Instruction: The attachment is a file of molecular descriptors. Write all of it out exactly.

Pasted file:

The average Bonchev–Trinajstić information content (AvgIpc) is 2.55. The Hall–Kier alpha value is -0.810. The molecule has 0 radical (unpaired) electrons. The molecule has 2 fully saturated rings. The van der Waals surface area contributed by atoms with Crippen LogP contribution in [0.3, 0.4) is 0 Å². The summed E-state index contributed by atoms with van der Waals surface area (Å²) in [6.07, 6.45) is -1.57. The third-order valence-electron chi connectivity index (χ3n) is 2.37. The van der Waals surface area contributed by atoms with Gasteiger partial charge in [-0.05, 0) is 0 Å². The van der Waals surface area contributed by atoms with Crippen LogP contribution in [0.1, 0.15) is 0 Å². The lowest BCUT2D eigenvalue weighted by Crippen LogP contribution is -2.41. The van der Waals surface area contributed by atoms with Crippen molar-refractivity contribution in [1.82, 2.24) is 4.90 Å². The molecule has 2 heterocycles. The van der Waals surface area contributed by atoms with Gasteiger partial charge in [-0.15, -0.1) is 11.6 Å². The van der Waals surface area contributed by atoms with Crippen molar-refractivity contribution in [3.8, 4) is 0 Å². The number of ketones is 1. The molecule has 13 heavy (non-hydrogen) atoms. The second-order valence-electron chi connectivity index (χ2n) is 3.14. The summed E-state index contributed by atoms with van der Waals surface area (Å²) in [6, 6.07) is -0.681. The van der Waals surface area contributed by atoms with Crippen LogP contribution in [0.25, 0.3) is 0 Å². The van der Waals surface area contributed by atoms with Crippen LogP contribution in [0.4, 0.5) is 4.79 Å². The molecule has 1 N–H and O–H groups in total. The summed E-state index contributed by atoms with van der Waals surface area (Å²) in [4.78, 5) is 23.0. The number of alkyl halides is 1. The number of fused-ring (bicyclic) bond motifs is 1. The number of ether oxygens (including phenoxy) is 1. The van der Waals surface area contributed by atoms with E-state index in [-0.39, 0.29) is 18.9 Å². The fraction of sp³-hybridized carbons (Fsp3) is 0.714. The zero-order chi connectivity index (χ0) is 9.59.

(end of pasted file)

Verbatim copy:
The average Bonchev–Trinajstić information content (AvgIpc) is 2.55. The Hall–Kier alpha value is -0.810. The molecule has 0 radical (unpaired) electrons. The molecule has 2 fully saturated rings. The van der Waals surface area contributed by atoms with Crippen LogP contribution in [0.3, 0.4) is 0 Å². The summed E-state index contributed by atoms with van der Waals surface area (Å²) in [6.07, 6.45) is -1.57. The third-order valence-electron chi connectivity index (χ3n) is 2.37. The van der Waals surface area contributed by atoms with Gasteiger partial charge in [-0.05, 0) is 0 Å². The van der Waals surface area contributed by atoms with Crippen LogP contribution in [0.1, 0.15) is 0 Å². The lowest BCUT2D eigenvalue weighted by Crippen LogP contribution is -2.41. The van der Waals surface area contributed by atoms with Crippen molar-refractivity contribution in [1.82, 2.24) is 4.90 Å². The molecule has 2 heterocycles. The van der Waals surface area contributed by atoms with Gasteiger partial charge in [-0.15, -0.1) is 11.6 Å². The van der Waals surface area contributed by atoms with Crippen molar-refractivity contribution in [3.8, 4) is 0 Å². The number of ketones is 1. The molecule has 13 heavy (non-hydrogen) atoms. The second-order valence-electron chi connectivity index (χ2n) is 3.14. The summed E-state index contributed by atoms with van der Waals surface area (Å²) in [6, 6.07) is -0.681. The van der Waals surface area contributed by atoms with Crippen LogP contribution in [0.25, 0.3) is 0 Å². The van der Waals surface area contributed by atoms with Crippen LogP contribution in [0.4, 0.5) is 4.79 Å². The molecule has 1 N–H and O–H groups in total. The summed E-state index contributed by atoms with van der Waals surface area (Å²) in [4.78, 5) is 23.0. The number of alkyl halides is 1. The number of fused-ring (bicyclic) bond motifs is 1. The number of ether oxygens (including phenoxy) is 1. The van der Waals surface area contributed by atoms with E-state index in [-0.39, 0.29) is 18.9 Å². The fraction of sp³-hybridized carbons (Fsp3) is 0.714. The zero-order chi connectivity index (χ0) is 9.59.